Then I realized that it could also be 'folded' at the corner. Use straight rather than curved lines and simply eliminate the triangular corner bit from your tangle. If you want the pointy corner effect you can always add a little something extra there.
A number of suggestions were proposed by other CZTs and I thought I'd give them a whirl too.
Bonnie Browning suggested "leaving the corner blank and put Paradox or something like that in the corner that is still lines, but different" (example: top left below).
Jean Theurkauf offered a few ideas:
- "use a different tangle in the corners, like a medallion" (example: top right below)
- "have the borders overlap each other like pieces of wood might" (example: lower left below)
- "try putting a diagonal line in the corner, and bring meer straight right up to that line" (mitering) (example: lower right below)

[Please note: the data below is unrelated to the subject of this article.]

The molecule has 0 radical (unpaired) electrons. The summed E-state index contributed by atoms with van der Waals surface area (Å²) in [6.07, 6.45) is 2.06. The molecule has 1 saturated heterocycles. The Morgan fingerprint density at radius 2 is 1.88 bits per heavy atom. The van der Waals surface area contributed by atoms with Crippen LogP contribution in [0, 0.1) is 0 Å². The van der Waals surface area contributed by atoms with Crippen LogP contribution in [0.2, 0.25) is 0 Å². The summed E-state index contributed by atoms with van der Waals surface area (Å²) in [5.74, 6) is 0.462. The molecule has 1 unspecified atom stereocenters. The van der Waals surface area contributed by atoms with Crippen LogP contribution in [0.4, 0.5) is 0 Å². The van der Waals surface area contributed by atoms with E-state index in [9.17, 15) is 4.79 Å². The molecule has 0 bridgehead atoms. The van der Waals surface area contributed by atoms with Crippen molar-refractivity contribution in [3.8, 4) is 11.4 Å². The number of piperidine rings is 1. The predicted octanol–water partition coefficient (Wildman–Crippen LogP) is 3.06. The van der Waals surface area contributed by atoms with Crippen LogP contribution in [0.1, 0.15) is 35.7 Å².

Jean Smerglio shared a couple of diagrams showing "a way to do tangles that do not go around corners well. I have to give credit to Carole Ohl (for) one; she used it in her calendar."
I've added two more:
And on a side note, if you're wondering what Carole Ohl's calendar is, check out this link.
UPDATE, FEBRUARY 2014 - ANOTHER METHOD!
I woke up this morning with another method for sending the tangle Meer around a corner lurking in my brain. This one keeps nice, square corners, if that's something you'd like. Later I realized that this is basically the mitering idea proposed by Jean Therkauf, but you don't have a diagonal ink line through the corner.
If you want to use Meer around an entire rectangle, you'll notice in the example above that the diagonally opposite corners will match, and be different from the other diagonally opposite corners. Here we go: